At least when it comes to the dynamics of the good guys versus the bad guys, Abrams and Kasdan attempt to flip it around. After the Rebels won in “Return Of The Jedi”, a new Republic was established, while the defeated Empire — now the outsiders — eventually re-grouped as the First Order. Intentional or otherwise, there are shades of real-world affairs in here. While the fanatical First Order is clearly based on the Nazis, its most direct parallel today are well funded, insanely committed terrorist organisations like ISIS. It’s too bad though that the filmmakers choose to confuse things by naming the good guys The Resistance, and making the ruling Republic seem like they’re not really in charge of anything.
Along with these fairly noticeable flaws, there are smaller niggles like composer John Williams’ disappointing lack of any memorable new themes in his score. Truth be told, I’m not too bothered by any of this. Some of the film’s so-called problems, such as leaving things unexplained or unresolved are actually a plus point for me. People seem to forget that these are episodic stories by design. I am certain that most of these issues will be addressed come Episodes VIII and IX. Personally, I think it’s smart to take the slow & steady approach to the development of characters like Rey and Kylo Ren over the course of the trilogy. As of now, they’re off to a great start. The same can be said for the franchise itself.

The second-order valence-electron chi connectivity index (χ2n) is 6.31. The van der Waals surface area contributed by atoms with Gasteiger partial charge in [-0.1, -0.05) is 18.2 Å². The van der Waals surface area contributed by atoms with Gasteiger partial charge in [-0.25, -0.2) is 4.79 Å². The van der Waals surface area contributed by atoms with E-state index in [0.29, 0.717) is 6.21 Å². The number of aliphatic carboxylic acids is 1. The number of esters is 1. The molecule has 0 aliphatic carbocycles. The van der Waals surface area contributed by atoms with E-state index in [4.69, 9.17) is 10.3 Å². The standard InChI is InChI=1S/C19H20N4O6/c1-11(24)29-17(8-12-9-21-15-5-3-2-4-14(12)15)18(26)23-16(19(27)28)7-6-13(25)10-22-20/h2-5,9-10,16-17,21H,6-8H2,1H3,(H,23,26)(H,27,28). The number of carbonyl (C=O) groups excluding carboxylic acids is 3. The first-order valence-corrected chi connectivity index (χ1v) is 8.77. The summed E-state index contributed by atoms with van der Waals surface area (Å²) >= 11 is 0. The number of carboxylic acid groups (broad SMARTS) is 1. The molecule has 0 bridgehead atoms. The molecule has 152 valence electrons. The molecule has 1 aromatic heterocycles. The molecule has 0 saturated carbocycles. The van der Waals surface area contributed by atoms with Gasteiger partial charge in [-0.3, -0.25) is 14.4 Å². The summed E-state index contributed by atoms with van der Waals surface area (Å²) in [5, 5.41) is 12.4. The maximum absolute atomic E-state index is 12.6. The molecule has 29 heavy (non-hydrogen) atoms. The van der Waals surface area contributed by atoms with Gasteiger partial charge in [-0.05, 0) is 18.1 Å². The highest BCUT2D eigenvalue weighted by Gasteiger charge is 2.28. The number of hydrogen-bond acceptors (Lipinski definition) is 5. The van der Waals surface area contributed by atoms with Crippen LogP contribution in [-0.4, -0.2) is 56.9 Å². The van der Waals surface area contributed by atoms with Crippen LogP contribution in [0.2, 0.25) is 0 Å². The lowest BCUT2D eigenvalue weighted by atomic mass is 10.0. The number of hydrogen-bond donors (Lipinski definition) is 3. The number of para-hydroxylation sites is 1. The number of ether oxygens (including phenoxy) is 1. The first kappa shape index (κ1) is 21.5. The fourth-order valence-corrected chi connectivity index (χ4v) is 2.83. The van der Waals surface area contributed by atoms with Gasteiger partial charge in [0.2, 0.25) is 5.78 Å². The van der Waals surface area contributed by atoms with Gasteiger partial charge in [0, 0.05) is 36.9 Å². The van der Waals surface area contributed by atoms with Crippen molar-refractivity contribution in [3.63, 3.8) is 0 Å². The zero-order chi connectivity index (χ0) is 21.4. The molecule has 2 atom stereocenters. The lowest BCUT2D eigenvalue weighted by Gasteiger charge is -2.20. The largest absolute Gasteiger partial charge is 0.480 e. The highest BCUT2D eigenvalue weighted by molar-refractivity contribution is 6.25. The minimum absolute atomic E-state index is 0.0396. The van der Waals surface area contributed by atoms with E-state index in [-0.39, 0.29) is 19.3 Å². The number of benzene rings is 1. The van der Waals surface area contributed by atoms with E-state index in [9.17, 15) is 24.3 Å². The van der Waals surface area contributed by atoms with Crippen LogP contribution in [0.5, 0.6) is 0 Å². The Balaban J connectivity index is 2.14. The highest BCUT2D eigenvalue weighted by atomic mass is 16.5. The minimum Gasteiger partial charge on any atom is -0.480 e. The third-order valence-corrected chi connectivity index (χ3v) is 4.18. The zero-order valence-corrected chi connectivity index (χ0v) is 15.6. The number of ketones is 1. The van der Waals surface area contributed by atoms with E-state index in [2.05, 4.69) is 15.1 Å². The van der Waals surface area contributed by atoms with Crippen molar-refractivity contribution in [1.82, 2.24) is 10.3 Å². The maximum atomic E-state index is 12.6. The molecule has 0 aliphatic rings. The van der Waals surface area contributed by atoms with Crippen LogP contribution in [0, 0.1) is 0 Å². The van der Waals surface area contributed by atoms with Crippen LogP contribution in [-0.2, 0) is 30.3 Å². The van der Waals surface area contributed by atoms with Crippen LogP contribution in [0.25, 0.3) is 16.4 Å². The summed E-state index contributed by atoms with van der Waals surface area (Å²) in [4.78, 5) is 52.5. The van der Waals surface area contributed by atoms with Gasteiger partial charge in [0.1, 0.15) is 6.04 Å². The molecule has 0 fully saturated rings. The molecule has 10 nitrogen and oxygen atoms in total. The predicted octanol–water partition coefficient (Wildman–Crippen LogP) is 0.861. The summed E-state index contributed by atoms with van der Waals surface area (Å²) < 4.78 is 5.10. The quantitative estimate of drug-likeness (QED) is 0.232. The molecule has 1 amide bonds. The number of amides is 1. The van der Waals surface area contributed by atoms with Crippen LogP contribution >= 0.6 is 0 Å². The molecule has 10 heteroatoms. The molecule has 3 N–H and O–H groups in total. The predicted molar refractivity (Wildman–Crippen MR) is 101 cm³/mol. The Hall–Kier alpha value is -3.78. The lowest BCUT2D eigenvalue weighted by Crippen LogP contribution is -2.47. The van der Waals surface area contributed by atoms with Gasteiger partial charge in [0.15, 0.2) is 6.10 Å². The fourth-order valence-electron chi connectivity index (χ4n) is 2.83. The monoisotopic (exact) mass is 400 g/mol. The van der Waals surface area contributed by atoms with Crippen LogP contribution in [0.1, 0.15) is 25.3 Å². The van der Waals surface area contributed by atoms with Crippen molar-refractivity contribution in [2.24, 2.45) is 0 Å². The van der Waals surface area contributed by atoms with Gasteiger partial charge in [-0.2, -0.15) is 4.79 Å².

The film’s imperfections are a relatively small price to pay for what Abrams and co have accomplished. They’ve made a terrifically fun piece of popcorn entertainment, by treating the material with love and respect then imbuing it with loads of heart. Sure, some of the movie’s appeal may be down to nostalgia, but no amount of rose-tinted sentimentality can overcome bad filmmaking. “The Force Awakens” is a damn good film, plain and simple.
Just like how the Force has been restored to its mystical spiritual status, “Star Wars” has finally regained that intangible magical feeling. It’s in that glint in my little boy’s eye. It’s in the renewed optimism of longtime fans everywhere that the return to that galaxy far, far away isn’t just about selling toys or lunch boxes anymore. It’s about telling timeless human fables with passion and skill, in the grandest, most rousing and most imaginative ways.
The Force is with us again.